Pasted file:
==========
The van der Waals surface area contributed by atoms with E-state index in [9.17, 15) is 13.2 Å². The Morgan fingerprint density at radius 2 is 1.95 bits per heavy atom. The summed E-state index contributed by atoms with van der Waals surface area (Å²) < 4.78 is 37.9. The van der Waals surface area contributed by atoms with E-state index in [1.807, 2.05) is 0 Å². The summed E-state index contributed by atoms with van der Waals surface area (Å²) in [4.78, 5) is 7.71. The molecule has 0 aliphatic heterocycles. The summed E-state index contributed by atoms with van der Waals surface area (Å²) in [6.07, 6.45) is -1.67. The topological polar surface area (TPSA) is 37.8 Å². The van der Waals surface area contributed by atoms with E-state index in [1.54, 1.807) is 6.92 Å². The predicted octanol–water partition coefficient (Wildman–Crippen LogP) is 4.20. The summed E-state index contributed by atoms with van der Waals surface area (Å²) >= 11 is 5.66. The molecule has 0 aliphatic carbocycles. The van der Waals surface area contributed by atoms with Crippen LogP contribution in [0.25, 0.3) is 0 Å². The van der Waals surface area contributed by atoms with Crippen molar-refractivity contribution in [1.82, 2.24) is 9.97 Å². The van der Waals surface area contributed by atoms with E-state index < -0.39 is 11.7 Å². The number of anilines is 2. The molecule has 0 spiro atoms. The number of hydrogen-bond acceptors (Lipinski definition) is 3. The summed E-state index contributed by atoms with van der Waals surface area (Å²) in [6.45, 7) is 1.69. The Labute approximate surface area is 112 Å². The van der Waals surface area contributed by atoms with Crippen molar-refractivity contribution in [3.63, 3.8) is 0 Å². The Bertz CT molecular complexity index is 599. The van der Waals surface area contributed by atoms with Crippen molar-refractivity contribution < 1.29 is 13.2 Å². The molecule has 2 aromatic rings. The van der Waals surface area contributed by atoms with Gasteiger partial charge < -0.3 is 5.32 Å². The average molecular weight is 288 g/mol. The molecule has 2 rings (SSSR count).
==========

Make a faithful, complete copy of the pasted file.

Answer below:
The van der Waals surface area contributed by atoms with E-state index in [9.17, 15) is 13.2 Å². The Morgan fingerprint density at radius 2 is 1.95 bits per heavy atom. The summed E-state index contributed by atoms with van der Waals surface area (Å²) < 4.78 is 37.9. The van der Waals surface area contributed by atoms with E-state index in [1.807, 2.05) is 0 Å². The summed E-state index contributed by atoms with van der Waals surface area (Å²) in [4.78, 5) is 7.71. The molecule has 0 aliphatic heterocycles. The summed E-state index contributed by atoms with van der Waals surface area (Å²) in [6.07, 6.45) is -1.67. The topological polar surface area (TPSA) is 37.8 Å². The van der Waals surface area contributed by atoms with E-state index in [1.54, 1.807) is 6.92 Å². The predicted octanol–water partition coefficient (Wildman–Crippen LogP) is 4.20. The summed E-state index contributed by atoms with van der Waals surface area (Å²) >= 11 is 5.66. The molecule has 0 aliphatic carbocycles. The van der Waals surface area contributed by atoms with Crippen LogP contribution in [0.25, 0.3) is 0 Å². The van der Waals surface area contributed by atoms with Crippen molar-refractivity contribution in [1.82, 2.24) is 9.97 Å². The van der Waals surface area contributed by atoms with E-state index < -0.39 is 11.7 Å². The number of anilines is 2. The molecule has 0 spiro atoms. The number of hydrogen-bond acceptors (Lipinski definition) is 3. The summed E-state index contributed by atoms with van der Waals surface area (Å²) in [6.45, 7) is 1.69. The Labute approximate surface area is 112 Å². The van der Waals surface area contributed by atoms with Crippen molar-refractivity contribution in [3.63, 3.8) is 0 Å². The Bertz CT molecular complexity index is 599. The van der Waals surface area contributed by atoms with Crippen molar-refractivity contribution < 1.29 is 13.2 Å². The molecule has 2 aromatic rings. The van der Waals surface area contributed by atoms with Gasteiger partial charge < -0.3 is 5.32 Å². The average molecular weight is 288 g/mol. The molecule has 2 rings (SSSR count).